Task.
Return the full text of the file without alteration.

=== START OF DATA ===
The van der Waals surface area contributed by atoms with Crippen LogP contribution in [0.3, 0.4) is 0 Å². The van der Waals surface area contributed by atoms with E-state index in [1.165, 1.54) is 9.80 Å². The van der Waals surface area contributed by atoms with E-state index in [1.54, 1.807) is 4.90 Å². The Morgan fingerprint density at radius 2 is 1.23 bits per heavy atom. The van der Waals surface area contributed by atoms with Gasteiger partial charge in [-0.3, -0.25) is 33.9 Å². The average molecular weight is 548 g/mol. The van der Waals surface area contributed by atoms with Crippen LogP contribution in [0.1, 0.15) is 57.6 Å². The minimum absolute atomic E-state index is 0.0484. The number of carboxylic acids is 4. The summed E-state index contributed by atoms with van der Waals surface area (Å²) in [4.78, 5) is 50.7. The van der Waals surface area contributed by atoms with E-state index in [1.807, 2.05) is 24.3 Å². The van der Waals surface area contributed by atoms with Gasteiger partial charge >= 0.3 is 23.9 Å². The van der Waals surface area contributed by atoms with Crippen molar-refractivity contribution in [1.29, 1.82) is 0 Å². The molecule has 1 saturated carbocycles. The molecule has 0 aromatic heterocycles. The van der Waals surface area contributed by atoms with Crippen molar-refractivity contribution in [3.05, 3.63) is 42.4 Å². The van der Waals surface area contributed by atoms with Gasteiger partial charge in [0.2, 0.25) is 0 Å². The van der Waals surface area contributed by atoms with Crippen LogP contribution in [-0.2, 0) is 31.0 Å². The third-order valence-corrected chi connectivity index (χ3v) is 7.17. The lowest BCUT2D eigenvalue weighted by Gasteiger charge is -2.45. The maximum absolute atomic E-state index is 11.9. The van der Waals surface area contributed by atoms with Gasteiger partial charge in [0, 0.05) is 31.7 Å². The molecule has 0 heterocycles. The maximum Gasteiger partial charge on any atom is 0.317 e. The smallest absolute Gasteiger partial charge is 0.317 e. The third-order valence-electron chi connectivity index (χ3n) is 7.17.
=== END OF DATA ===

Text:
The van der Waals surface area contributed by atoms with Crippen LogP contribution in [0.3, 0.4) is 0 Å². The van der Waals surface area contributed by atoms with E-state index in [1.165, 1.54) is 9.80 Å². The van der Waals surface area contributed by atoms with E-state index in [1.54, 1.807) is 4.90 Å². The Morgan fingerprint density at radius 2 is 1.23 bits per heavy atom. The van der Waals surface area contributed by atoms with Gasteiger partial charge in [-0.3, -0.25) is 33.9 Å². The average molecular weight is 548 g/mol. The van der Waals surface area contributed by atoms with Crippen LogP contribution in [0.1, 0.15) is 57.6 Å². The minimum absolute atomic E-state index is 0.0484. The number of carboxylic acids is 4. The summed E-state index contributed by atoms with van der Waals surface area (Å²) in [4.78, 5) is 50.7. The van der Waals surface area contributed by atoms with E-state index in [1.807, 2.05) is 24.3 Å². The van der Waals surface area contributed by atoms with Gasteiger partial charge >= 0.3 is 23.9 Å². The van der Waals surface area contributed by atoms with Crippen molar-refractivity contribution in [1.29, 1.82) is 0 Å². The molecule has 1 saturated carbocycles. The molecule has 0 aromatic heterocycles. The van der Waals surface area contributed by atoms with Crippen molar-refractivity contribution in [3.05, 3.63) is 42.4 Å². The van der Waals surface area contributed by atoms with Gasteiger partial charge in [0.2, 0.25) is 0 Å². The van der Waals surface area contributed by atoms with Crippen LogP contribution in [-0.2, 0) is 31.0 Å². The third-order valence-corrected chi connectivity index (χ3v) is 7.17. The lowest BCUT2D eigenvalue weighted by Gasteiger charge is -2.45. The maximum absolute atomic E-state index is 11.9. The van der Waals surface area contributed by atoms with Gasteiger partial charge in [0, 0.05) is 31.7 Å². The molecule has 0 heterocycles. The maximum Gasteiger partial charge on any atom is 0.317 e. The smallest absolute Gasteiger partial charge is 0.317 e. The third-order valence-electron chi connectivity index (χ3n) is 7.17.